Do you have a dependent, perhaps slightly complicated relationship with your smartphone? You’re not alone.
The Pew Research Center, in association with the John S. and James L. Knight Foundation, has released detailed findings from a series of surveys on the current state of smartphone ownership in America.
Two overarching takeaways from the study are that close to two-thirds of Americans own a smartphone, and 19 percent of Americans — to one degree or another — rely on a smartphone for its Internet connectivity.
The report takes a particular focus on what it calls the “smartphone-dependent” population: the 7 percent of Americans who own a smartphone but have access to no other traditional service for going online, such as a broadband connection.
Identified by the study are three groups of Americans who rely most heavily on smartphones for online access: younger adults (ages 15-29), at 15 percent; those with low household incomes (less than $30,000 per year), at 13 percent; and non-whites, with 12 percent of African Americans and 13 percent of Latinos deemed smartphone-dependent (compared to 4 percent of white Americans).
The study bore out that nearly half (48 percent) of smartphone-dependent Americans have had to cancel or shut off their cellphone service at some point due to financial hardship, while 30 percent of those polled expressed that they “frequently” max out their data plan.
A majority (68 percent) of smartphone owners surveyed reported that they use their phone to follow breaking news and to stay informed about their local community. 67 percent use their phone at least occasionally for turn-by-turn navigation while driving, with 31 percent stating that they do so “frequently.”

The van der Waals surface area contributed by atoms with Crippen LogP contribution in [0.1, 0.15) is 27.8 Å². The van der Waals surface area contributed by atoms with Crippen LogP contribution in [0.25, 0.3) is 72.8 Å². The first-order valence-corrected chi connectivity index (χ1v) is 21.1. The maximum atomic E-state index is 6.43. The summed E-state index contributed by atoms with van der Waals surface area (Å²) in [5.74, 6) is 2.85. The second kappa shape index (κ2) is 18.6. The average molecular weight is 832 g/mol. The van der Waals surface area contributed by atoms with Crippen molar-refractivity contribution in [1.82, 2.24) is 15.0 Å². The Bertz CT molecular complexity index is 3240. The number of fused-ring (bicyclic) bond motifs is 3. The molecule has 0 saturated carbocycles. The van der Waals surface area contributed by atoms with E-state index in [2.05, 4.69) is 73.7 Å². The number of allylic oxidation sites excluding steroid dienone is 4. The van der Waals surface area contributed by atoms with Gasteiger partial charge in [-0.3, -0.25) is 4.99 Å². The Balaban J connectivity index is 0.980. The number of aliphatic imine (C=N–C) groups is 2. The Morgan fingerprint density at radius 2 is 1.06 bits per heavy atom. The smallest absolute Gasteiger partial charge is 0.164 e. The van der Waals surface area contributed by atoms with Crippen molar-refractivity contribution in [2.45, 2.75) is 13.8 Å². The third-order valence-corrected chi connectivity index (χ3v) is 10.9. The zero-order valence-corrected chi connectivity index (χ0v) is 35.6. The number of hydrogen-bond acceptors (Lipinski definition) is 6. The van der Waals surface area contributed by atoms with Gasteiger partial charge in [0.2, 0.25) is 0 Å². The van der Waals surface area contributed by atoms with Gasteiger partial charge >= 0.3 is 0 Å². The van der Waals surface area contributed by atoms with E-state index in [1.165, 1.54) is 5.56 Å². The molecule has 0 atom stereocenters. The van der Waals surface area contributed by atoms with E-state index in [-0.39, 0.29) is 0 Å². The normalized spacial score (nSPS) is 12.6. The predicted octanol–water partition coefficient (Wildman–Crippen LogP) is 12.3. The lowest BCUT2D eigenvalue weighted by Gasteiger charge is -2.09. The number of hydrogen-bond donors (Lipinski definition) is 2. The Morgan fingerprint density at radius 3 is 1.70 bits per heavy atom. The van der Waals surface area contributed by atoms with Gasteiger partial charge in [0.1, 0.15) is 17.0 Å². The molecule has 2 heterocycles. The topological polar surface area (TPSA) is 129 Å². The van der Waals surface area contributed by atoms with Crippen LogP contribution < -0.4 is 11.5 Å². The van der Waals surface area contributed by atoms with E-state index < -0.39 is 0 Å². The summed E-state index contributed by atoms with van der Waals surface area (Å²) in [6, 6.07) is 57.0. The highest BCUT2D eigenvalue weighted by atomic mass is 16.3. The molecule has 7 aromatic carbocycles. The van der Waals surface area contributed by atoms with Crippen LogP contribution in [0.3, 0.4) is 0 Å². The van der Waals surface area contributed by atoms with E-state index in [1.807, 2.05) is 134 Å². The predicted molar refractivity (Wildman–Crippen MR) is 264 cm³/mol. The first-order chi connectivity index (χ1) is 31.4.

Fifty-four percent of smartphone owners described their phone as “not always needed,” but on the contrary, 46 percent said that it is something that they “couldn’t live without.” Of those who pay more than $200 a month for service, 29 percent said that it is a “financial burden.”
In the “experience sampling” portion of the study, it was determined that text messaging is the most widely-used smartphone feature…but a majority of people — including young smartphone owners — still often use their devices to make phone calls (be it video or voice). Additionally, the survey showed that young users are most likely to use a smartphone to avoid boredom, as well as to ignore fellow human beings in their midst.
Exhibiting the double-edged sword of smartphone ownership, 79 percent of those polled said that their devices made them feel “productive” (with 77 percent choosing the term “happy”), but 57 percent reported that their phone made them feel “distracted” (with 37 percent settling on “frustrated”).
The results of the Pew Research Center poll were based based on telephone surveys that were conducted among 2,002 adults from Dec.4-7 and Dec. 18-21, 2014.